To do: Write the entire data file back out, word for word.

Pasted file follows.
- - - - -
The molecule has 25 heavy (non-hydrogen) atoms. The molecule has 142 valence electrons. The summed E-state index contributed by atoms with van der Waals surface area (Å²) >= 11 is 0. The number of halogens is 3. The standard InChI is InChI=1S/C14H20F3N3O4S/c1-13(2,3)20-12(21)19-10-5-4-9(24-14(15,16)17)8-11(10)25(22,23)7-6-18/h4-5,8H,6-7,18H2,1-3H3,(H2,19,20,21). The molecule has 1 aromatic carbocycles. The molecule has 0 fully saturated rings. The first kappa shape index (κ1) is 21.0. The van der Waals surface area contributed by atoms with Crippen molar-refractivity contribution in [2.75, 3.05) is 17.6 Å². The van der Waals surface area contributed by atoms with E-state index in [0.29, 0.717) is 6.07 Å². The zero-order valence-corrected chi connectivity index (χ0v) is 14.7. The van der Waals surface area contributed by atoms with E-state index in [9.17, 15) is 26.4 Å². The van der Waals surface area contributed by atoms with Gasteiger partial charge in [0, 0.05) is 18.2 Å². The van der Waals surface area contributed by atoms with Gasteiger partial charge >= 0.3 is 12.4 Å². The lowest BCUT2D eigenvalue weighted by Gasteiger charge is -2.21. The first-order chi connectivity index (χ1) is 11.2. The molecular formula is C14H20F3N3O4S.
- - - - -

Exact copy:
The molecule has 25 heavy (non-hydrogen) atoms. The molecule has 142 valence electrons. The summed E-state index contributed by atoms with van der Waals surface area (Å²) >= 11 is 0. The number of halogens is 3. The standard InChI is InChI=1S/C14H20F3N3O4S/c1-13(2,3)20-12(21)19-10-5-4-9(24-14(15,16)17)8-11(10)25(22,23)7-6-18/h4-5,8H,6-7,18H2,1-3H3,(H2,19,20,21). The molecule has 1 aromatic carbocycles. The molecule has 0 fully saturated rings. The first kappa shape index (κ1) is 21.0. The van der Waals surface area contributed by atoms with Crippen molar-refractivity contribution in [2.75, 3.05) is 17.6 Å². The van der Waals surface area contributed by atoms with E-state index in [0.29, 0.717) is 6.07 Å². The zero-order valence-corrected chi connectivity index (χ0v) is 14.7. The van der Waals surface area contributed by atoms with E-state index in [9.17, 15) is 26.4 Å². The van der Waals surface area contributed by atoms with Gasteiger partial charge in [0, 0.05) is 18.2 Å². The van der Waals surface area contributed by atoms with Gasteiger partial charge >= 0.3 is 12.4 Å². The lowest BCUT2D eigenvalue weighted by Gasteiger charge is -2.21. The first-order chi connectivity index (χ1) is 11.2. The molecular formula is C14H20F3N3O4S.